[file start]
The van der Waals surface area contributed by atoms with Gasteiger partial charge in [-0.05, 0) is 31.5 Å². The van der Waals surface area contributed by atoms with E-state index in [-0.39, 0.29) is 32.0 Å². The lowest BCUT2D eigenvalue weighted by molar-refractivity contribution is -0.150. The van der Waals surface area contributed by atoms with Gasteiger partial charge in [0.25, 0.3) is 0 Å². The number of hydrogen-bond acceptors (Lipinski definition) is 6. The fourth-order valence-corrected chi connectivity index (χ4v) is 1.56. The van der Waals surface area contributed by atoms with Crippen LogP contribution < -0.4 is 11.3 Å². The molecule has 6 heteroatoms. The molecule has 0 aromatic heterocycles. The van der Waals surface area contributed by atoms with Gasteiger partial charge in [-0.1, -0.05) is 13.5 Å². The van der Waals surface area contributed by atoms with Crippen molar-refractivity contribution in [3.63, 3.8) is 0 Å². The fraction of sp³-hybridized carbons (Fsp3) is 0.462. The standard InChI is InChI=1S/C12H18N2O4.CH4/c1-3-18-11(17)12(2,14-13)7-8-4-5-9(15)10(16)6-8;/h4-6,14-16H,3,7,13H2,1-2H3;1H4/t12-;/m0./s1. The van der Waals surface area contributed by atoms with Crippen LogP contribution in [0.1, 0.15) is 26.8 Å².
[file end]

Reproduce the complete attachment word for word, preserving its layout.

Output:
The van der Waals surface area contributed by atoms with Gasteiger partial charge in [-0.05, 0) is 31.5 Å². The van der Waals surface area contributed by atoms with E-state index in [-0.39, 0.29) is 32.0 Å². The lowest BCUT2D eigenvalue weighted by molar-refractivity contribution is -0.150. The van der Waals surface area contributed by atoms with Gasteiger partial charge in [0.25, 0.3) is 0 Å². The number of hydrogen-bond acceptors (Lipinski definition) is 6. The fourth-order valence-corrected chi connectivity index (χ4v) is 1.56. The van der Waals surface area contributed by atoms with Crippen LogP contribution < -0.4 is 11.3 Å². The molecule has 6 heteroatoms. The molecule has 0 aromatic heterocycles. The van der Waals surface area contributed by atoms with Gasteiger partial charge in [-0.1, -0.05) is 13.5 Å². The van der Waals surface area contributed by atoms with Crippen molar-refractivity contribution in [3.63, 3.8) is 0 Å². The fraction of sp³-hybridized carbons (Fsp3) is 0.462. The standard InChI is InChI=1S/C12H18N2O4.CH4/c1-3-18-11(17)12(2,14-13)7-8-4-5-9(15)10(16)6-8;/h4-6,14-16H,3,7,13H2,1-2H3;1H4/t12-;/m0./s1. The van der Waals surface area contributed by atoms with Crippen LogP contribution in [0.1, 0.15) is 26.8 Å².